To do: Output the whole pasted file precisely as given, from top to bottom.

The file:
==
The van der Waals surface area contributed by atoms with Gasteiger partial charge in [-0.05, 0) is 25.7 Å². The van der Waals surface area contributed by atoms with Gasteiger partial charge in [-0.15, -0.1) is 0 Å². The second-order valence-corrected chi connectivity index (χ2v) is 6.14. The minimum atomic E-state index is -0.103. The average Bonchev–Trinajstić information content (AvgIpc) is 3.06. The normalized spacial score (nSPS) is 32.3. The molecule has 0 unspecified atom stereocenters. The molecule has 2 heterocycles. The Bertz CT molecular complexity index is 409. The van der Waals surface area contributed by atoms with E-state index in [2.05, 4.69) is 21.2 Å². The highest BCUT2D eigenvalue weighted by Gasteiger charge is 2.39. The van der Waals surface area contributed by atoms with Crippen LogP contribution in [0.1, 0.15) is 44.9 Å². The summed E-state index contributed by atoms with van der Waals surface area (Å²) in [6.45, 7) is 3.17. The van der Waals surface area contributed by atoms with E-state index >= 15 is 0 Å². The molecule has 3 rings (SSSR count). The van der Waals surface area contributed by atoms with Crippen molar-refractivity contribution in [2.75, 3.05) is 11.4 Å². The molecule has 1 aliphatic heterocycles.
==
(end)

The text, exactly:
The van der Waals surface area contributed by atoms with Gasteiger partial charge in [-0.05, 0) is 25.7 Å². The van der Waals surface area contributed by atoms with Gasteiger partial charge in [-0.15, -0.1) is 0 Å². The second-order valence-corrected chi connectivity index (χ2v) is 6.14. The minimum atomic E-state index is -0.103. The average Bonchev–Trinajstić information content (AvgIpc) is 3.06. The normalized spacial score (nSPS) is 32.3. The molecule has 0 unspecified atom stereocenters. The molecule has 2 heterocycles. The Bertz CT molecular complexity index is 409. The van der Waals surface area contributed by atoms with E-state index in [2.05, 4.69) is 21.2 Å². The highest BCUT2D eigenvalue weighted by Gasteiger charge is 2.39. The van der Waals surface area contributed by atoms with Crippen LogP contribution in [0.1, 0.15) is 44.9 Å². The summed E-state index contributed by atoms with van der Waals surface area (Å²) in [6.45, 7) is 3.17. The van der Waals surface area contributed by atoms with E-state index >= 15 is 0 Å². The molecule has 3 rings (SSSR count). The van der Waals surface area contributed by atoms with Crippen molar-refractivity contribution in [2.75, 3.05) is 11.4 Å². The molecule has 1 aliphatic heterocycles.